To Women's Health

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"What To Do About HPV?" [October 29] showed a healthy skepticism concerning the new hyped-up vaccine, Gardasil, designed to protect against some strains of papillomavirus, a known cause of cervical cancer.

It will not be the first vaccine to have problems. With the hpv vaccine, we are attempting to prevent a behavioral problem without addressing the problem. Cervical cancer is largely a problem of sexually active women. Infection is a byproduct of that behavior. Do we have to assume that inevitably all 11-year-old girls are going to be sexually active in the future? I agree with the article's author that it would be good to talk this over with her daughter when the time comes.

Ralph Campbell, M.D.


Polson, Mont.  

According to Judicial Watch, a public interest group, the FDA has received more than 3,400 complaints of adverse reactions to Gardasil, the hpv vaccine. Most were cited in manufacturer Merck's warnings. However, about 23 percent of the complaints involved more alarming reactions. How is it that this product is being recommended by the Centers for Disease Control and Prevention, and the government will pick up the cost of initial vaccinations for uninsured minors? Why is it allowed to be on the market? Are profits more important than the safety of our young women?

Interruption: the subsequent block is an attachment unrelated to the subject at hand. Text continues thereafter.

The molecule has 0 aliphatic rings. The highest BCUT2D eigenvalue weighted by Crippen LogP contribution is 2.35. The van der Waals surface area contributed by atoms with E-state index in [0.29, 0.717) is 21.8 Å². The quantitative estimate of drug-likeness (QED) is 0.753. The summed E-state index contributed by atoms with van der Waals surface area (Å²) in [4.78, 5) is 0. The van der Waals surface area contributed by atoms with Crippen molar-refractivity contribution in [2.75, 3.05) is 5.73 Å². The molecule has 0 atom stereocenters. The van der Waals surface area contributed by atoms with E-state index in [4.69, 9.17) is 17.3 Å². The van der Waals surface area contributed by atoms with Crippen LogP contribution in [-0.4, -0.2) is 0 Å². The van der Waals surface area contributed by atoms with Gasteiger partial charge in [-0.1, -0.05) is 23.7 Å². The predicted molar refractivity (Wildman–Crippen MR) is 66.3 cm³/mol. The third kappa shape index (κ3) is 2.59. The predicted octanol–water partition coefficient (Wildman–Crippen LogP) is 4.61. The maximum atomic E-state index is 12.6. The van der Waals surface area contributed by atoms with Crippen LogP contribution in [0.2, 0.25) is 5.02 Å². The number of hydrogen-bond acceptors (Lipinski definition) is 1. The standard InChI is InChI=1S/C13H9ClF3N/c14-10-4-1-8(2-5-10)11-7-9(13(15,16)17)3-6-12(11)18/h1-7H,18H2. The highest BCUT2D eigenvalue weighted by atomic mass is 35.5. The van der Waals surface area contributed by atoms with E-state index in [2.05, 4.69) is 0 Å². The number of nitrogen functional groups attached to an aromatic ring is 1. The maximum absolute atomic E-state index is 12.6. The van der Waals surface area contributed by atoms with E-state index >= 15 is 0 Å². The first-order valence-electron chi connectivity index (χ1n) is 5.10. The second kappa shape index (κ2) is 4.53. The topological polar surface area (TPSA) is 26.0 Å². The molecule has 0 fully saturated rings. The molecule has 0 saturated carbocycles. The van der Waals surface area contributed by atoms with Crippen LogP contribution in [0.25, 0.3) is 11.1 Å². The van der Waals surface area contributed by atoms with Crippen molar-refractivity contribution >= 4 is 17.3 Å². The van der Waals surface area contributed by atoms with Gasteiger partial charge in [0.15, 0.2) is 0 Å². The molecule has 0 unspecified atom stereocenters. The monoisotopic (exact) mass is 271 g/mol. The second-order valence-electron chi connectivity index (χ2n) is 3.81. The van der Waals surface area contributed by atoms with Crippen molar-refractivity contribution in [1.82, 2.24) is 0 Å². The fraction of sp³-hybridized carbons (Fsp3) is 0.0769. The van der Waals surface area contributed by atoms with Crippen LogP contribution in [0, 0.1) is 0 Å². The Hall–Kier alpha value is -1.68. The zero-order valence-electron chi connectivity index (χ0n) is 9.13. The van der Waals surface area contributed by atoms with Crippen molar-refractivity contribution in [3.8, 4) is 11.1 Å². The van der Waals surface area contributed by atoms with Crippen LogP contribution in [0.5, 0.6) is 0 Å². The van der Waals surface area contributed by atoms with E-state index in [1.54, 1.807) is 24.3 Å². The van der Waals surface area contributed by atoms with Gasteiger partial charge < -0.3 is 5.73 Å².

Ray and Shirley Duggan


Hamburg, N.Y.  

As a 74-year-old grandma, I wonder why there is any question about whether or not to give the HPV vaccine. The article's discussion revolved around questions about voluntary sex in the future. It seems logical that females should also be protected in the case of rape.

Nancy K. Murray


Lakewood, Colo.  

As "Solving Insomnia" [October 29] notes, "29 percent of women take sleeping pills or other sleep aids regularly." Specialists need to find treatments that are more acceptable to patients. Specialists also need to do research with primary-care physicians to integrate management of sleep problems into the crowded agenda of a primary-care office visit. Pharmaceutical companies could also do more, too. Though I saw ads for sleeping pills, I didn't see any for cognitive-behavior therapy in your issue.

Daniel C. Vinson, M.D.


Family and Community Medicine
University of Missouri
Columbia  

"Gain Against the Pain" [October 29] discusses mainly new medicines as possible relief for fibromyalgia. What about adequate nutrition? Twenty-five years ago, I lost 20 pounds in a few months and was painfully, severely crippled for two years, when all my muscles atrophied as well. Recovery began when I started on a diet for an autoimmune intestinal celiac condition and stayed with it. My health is excellent now, and I'm a competitive ballroom dancer.

Penny Parker


Atlanta